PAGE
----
9. Give the gift of scripture. A special way to share God's Word is through a blessing box, or a treasure box as I have often referred to it. It's a little box full of bible verses, with your friend or loved one's name inserted into the verses. This is a priceless gift, which can minister to someones heart all year round. Click here to see a previous blog post for more information and a list of verses.

10. Give a gift to Jesus. Give each family member a red note card, and ask them to write down one gift they want to give Jesus this year. It could be forgiving someone who has hurt you, surrendering a negative attitude, committing to serving others, stepping out in faith to embrace a special calling, or spending more time in His Word. It is simply a promise from our heart to God's heart. Hang the completed note cards on your tree, or wrap them up and put them under the tree, and open them on Christmas morning and pray over them.

Today's COCOA giveaway is a festive Christmas coffee cup with Romans 6:23 on it, filled with chocolate, and the acrostic C.O.C.O.A from the devotion attached with curly ribbon. It would make a great Christmas gift for a friend, or keep it for yourself!

To enter the drawing, just leave a comment stating how you keep Christ in your Christmas!

**Drawing will be held on Monday, December 19th, and will be shipped the same day,
or as soon as the winner emails their shipping address. **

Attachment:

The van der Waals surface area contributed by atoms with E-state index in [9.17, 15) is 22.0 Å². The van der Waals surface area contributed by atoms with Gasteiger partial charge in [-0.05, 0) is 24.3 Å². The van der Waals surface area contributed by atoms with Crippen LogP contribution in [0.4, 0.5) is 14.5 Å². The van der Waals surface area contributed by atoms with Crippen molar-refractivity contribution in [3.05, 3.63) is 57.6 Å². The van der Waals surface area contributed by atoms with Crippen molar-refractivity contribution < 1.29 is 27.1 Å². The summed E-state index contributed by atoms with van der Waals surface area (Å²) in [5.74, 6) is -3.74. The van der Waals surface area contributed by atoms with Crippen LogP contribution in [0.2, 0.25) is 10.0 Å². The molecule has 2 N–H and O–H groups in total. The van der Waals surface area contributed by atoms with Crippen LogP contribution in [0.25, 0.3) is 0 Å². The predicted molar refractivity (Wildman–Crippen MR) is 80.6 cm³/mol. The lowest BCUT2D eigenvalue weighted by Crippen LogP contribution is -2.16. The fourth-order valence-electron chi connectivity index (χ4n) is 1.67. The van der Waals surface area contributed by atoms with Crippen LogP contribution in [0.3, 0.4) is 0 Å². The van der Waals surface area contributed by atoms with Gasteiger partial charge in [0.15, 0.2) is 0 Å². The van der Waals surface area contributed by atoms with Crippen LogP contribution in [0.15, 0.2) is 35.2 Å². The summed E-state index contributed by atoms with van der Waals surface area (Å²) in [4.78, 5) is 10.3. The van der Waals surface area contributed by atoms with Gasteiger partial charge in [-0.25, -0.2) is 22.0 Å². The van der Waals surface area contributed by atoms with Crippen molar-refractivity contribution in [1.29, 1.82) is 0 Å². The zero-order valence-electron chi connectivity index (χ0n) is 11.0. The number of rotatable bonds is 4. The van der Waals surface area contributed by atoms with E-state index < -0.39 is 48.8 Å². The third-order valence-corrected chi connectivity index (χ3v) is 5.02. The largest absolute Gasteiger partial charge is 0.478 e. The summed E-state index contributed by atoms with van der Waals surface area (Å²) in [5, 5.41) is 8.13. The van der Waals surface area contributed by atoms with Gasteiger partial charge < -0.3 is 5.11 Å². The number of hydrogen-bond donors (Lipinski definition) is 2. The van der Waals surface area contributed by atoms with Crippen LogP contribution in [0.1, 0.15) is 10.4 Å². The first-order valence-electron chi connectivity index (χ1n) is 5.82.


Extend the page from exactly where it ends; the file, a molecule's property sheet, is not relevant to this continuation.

10 Ways To Decorate Your Heart For ChristmasSocialTwist Tell-a-Friend

Thursday, December 15, 2011

Do You Really Believe?

When the Polar Express movie was released a few years ago, the first thing that caught my attention was the amazing graphics and life-like portrayal of the characters. The scenery was beautiful, and almost breathtaking.

However, after I watched the movie, I realized that there was so much more to it than what first meets the eye. The underlying kindness and genuine meaning of the story captivated my attention, and my heart.

You see, it is much more than just a magical story about a train ride to the North Pole, or even a story about Santa Claus.

It is really a story about faith that is lost, reawakened, and renewed.

This movie contains no religious imagery as we saw in The Grinch or Charlie Brown. It does not have any highly comical scenes like Elf.